Popism and Factory Made make no reference to a three-year lease. "The experience of playing in the heat of Chicago in a club that had no air conditioning didn't go over too well with the E.P.I.," says Warhol in Popism, "and since the Dom didn't have air conditioning either, Paul told Stanley [Tolkin] that we would wait and rent it again when it got cool . . . In the fall when Paul went back to rent the Dom, Stanley told him sorry, it was already rented. Al Grossman and Charlie Rothchild opened it as the Balloon Farm and asked the Velvets to play there anyway—upstairs—and they did, since they didn't have anything else to do. In the basement there was a bar with a jukebox, and Paul managed that, off and on, into the next spring and charged admission." Nico began a solo engagement downstairs at Stanley's, initially singing to cassette-taped backing tracks of the Velvet Underground, but eventually accompanied by a series of guitarists, including "Tim Buckley, Jackson Browne, Steve Noonan, Jack Elliot, Tim Hardin—[Paul] promising them they could do a set alone if only they'd play a little for Nico while she sang."
I haven't been able to locate much info on the Balloon Farm incarnation of the club. Supposedly its name came from a comment Bob Dylan had made about seeing imaginary cartoon speech balloons above the patrons' heads—since Albert Grossman was Dylan's manager I guess it could be true. In turn, the band behind one of '67's wickedest nuggets, "A Question of Temperature," apparently did name themselves after the club—but I'm not sure if they ever played there. The Mothers of Invention did, but apart from them and the Velvets I haven't been able to track down other performers. And at some point the club may have reverted to its old moniker—the best VU site lists a Dom engagement from March 15-22, 1967.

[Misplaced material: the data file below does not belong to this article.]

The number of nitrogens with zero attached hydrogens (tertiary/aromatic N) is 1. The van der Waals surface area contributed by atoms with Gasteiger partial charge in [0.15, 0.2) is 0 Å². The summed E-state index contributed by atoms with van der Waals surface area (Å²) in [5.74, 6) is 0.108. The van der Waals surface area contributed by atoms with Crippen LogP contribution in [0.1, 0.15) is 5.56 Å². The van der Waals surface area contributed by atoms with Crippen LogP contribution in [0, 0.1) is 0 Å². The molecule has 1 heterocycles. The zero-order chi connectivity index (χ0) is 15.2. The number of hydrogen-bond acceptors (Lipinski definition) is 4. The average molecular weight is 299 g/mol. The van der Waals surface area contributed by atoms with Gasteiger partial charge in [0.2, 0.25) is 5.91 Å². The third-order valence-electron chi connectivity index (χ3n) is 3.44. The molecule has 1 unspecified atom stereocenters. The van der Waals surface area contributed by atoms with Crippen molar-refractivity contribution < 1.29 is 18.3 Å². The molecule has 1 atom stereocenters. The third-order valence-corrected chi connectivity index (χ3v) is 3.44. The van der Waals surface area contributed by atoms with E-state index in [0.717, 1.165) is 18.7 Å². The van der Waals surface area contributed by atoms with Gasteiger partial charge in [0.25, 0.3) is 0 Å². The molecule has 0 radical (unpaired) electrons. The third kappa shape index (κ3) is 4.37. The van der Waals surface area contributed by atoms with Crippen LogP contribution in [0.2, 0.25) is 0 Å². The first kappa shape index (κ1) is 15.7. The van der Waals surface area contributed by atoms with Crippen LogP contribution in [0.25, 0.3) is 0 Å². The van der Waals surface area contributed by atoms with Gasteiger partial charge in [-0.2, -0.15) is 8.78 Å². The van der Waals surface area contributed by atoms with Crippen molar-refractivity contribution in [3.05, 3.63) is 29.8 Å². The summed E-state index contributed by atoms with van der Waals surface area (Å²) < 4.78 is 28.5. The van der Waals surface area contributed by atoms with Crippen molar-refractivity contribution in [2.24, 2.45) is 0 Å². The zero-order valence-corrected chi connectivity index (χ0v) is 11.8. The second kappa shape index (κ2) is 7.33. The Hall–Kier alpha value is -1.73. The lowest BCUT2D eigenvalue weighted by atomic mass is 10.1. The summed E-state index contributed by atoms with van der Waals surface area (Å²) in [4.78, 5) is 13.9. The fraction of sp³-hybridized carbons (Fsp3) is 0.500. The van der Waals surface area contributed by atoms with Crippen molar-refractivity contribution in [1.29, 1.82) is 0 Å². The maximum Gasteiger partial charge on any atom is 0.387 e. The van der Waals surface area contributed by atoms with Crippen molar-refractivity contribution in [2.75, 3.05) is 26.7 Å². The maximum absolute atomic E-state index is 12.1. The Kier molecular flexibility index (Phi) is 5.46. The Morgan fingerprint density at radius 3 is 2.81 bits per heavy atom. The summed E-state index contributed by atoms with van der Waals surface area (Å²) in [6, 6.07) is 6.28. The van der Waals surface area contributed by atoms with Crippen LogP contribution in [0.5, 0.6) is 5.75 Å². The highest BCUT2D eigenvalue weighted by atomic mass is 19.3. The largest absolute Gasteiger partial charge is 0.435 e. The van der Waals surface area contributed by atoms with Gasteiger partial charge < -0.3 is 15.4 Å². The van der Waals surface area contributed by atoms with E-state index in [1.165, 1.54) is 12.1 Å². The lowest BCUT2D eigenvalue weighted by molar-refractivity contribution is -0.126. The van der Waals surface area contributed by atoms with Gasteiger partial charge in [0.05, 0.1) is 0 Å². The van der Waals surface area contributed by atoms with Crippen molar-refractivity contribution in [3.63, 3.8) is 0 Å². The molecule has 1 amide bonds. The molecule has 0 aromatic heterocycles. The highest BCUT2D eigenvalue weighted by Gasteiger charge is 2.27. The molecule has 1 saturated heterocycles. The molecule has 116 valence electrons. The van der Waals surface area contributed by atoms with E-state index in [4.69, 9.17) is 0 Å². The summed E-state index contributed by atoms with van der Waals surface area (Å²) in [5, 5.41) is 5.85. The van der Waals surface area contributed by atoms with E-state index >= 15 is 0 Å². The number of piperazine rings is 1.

At any rate, the Grossman era was short-lived. Sometime in mid-1967 (dates conflict but are usually cited in the May-July period) he sold his lease to Jerry Brandt, who oversaw its transformation into the Lower East Side's premier psychedelic ballroom—the Electric Circus.
152 BLEECKER ST nr SULLIVAN
Extant 1908, oper Bertini & Rosetti (Trows)
ALTS [Altns Bldg Docket, Dept Bldg] 1914, $1000, archt Geo J casazza:
Expired by limitn
Extant 1914 (MPTL [Motion Pic Th. List]), 1921. Seats 298
Amusement Licenses Denied.
Bertina Roseth, Castle Theatre, No. 152 Bleecker street, Manhattan, from February 1, 1910, to April 30, 1910; deposit of $150 to be refunded.
The Cafe Au Go Go
NEW YORK—CIRCA 1965: Crowds line up outside of The Little Fox Theatre and The Cafe Au Go Go at 152 Bleecker Street in Greenwich Village circa 1965 in New York City, New York. (Photo by Michael Ochs Archives/Getty Images)
Gary [Kellgren] was a visionary. He told me a couple of things in the beginning even before the design began. He said, "Tom, I want a a studio that looks and feels like a home living room, not the sterile hospital look and feel." [...] Gary wanted a living room environment and a living room feel, which came with massive acoustic implications that resulted from the insertion of these new materials into a three-dimensional space. 3rd Street was designed with Gary's wishes in mind, and the acoustic implications of the thing was all very new to me.